God is the Farmer; all other farmers are the “labourers”. But how blessed we are in Ghana for the many farm labourers we have!
From the award-winning farmers and the unsung farm heroes and fisherfolk, we bestow honours and our deepest gratitude.
The good Lord, I repeat, is the Farmer. He created the land and enriched it with nutrients that make crops grow and produce. He created the animals into a husbandry to reproduce themselves. The rivers, lakes, and oceans he filled with fish.
He then created the first labourers, put them in the farm called Garden, and instructed them to cultivate it, grow crops, and feed on the land.
God’s creative power and the sheer variety of his creation are amazing. Consider the dozens of food crops for human consumption – maize, rice, millet, cassava, yam, plantain, potato and all the vegetables.
How about feed crops? Feed crops are for livestock; fibre crops for textiles, ropes, upholstery and mattresses; oil crops for edible oil, lubricants, pharmaceutical products, soaps and medicines; and industrial crops for starch, dye, rubber, and insecticides.
Most medicines are plant-based, likewise all foods. When some greedy people decided to create synthetic rice, the result was wicked and deadly.
Check out the variety of fish – tilapia, red fish, tuna, salmon, herring and sardines. We are told one female fish can hatch up to 500,000 fingerlings per year.
How about poultry? Chicken, duck, guinea fowl, turkey, ostrich, quail, swan, goose – and these are just a fraction of what Ghanaian farmers raise in their poultry farms.
Then come the animals – cattle, sheep, pigs, goats, and others. To avoid controversy, let me leave out cats, dogs, snakes, and frogs which are delicacies in certain quarters. My point is to acknowledge that God, the great Farmer, is the master Creator of variety.
Ghana’s arable land is one of the blessings we acknowledge when we sing, “God bless our homeland Ghana!”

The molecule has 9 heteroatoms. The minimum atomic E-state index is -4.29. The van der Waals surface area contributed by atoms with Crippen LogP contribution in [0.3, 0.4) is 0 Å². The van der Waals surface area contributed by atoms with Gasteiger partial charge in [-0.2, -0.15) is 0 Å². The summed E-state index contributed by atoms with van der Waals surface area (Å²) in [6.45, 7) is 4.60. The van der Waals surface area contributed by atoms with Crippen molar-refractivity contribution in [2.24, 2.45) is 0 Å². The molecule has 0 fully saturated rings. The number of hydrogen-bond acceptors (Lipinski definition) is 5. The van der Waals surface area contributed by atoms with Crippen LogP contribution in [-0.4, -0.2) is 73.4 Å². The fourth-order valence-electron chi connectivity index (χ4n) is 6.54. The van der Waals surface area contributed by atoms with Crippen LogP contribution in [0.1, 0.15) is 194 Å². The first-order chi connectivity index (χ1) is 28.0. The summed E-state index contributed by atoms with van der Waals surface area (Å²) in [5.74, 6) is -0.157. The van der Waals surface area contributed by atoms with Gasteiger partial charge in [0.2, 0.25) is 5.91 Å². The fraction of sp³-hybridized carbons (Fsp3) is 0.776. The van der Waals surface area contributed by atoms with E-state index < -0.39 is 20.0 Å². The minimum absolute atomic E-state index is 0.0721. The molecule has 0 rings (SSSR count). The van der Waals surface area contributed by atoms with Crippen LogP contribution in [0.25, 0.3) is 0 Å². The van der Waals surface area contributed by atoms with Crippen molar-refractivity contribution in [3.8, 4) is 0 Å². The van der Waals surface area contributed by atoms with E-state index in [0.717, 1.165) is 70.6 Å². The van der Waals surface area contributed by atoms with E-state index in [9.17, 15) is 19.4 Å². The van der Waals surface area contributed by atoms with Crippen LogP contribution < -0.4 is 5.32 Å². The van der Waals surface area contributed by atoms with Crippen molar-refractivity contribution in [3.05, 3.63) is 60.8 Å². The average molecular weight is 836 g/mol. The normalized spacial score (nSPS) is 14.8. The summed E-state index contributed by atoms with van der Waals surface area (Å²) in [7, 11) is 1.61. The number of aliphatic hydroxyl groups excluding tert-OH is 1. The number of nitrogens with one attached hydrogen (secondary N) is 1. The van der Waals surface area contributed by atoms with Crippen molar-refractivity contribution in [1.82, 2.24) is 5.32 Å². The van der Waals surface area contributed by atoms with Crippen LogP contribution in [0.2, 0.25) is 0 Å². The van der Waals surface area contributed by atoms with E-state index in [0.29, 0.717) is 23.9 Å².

From Axim to Paga, Keta to Bunkpurugu, our land gives back to us what we put into it. Even in the savanna grasslands and rocky Sakogu hills, crops grow and animals feed on grass.
Besides the arable land, Ghana is also grateful to God for rainfall. Although global warming is affecting the rainfall pattern worldwide, our country continues to receive our fair share of rain to water our land, replenish our rivers and deposit in wetlands.
From the days of “Operation Feed Yourself” to the current “Planting for food and jobs”, Ghanaians have been encouraged to grow what we eat and eat what we grow – even from our backyards.
This reminds me of the terrifying days in our history when food was so scarce that starvation stared us in the face.
In Tamale, my friend Samuel Appiah and I took our hoes and headed for an acre of plot behind the school where he worked.
There we cultivated maize and later harvested two bags of the precious cereal. I still remember the kind-hearted woman who cooked balls of Fante kenkey every week for these two bachelors that became the weapons for fighting the rough days of food shortage in the late seventies and early eighties.
While we are recounting the blessing farming brings to our nation, let me mention in passing “enemies” confronting our farmers – some obvious, others subtle – which must be addressed.
Pests, such as army worms and locusts are deadly to crop farming, likewise bird flu and improper fishing practices using unapproved nets.
When we mention drought as enemy, we must also mention floods from the annual Bagre Dam spillage that devastates farmers and their crops and animals.
But it is precisely because of the possibility of drought that God has endowed this country with streams, rivers, and lakes for irrigation. Even the Bagre Dam spillage can be harvested for agricultural use.
Bush fire once consumed my brother’s entire maize farm. These bush fires, like post-harvest losses, are enemies; likewise the strange lack of fertiliser and modern farm implements.
One farmer told me that certain weedicides, nicknamed “condemn”, actually destroy not only the weeds but the nutrients in the soil. Therefore, some weedicides are enemies!
When I used to work in the bank in Tamale, our agriculture department often received reports that some rice farmers, in order to postpone the payment of loans granted them, would deliberately burn down their rice farms! Enemies!
God bless our farmers who work so hard throughout the year to produce the crops and the meat we need. Without them, we would all starve.
The next time you tell the market woman, “Please give me a bunch of plantains,” or the food vendor, “Two balls of kenkey, please, and one fried fish,” think about the farmer.
The writer is a publisher, author, writer-trainer and CEO of Step Publishers.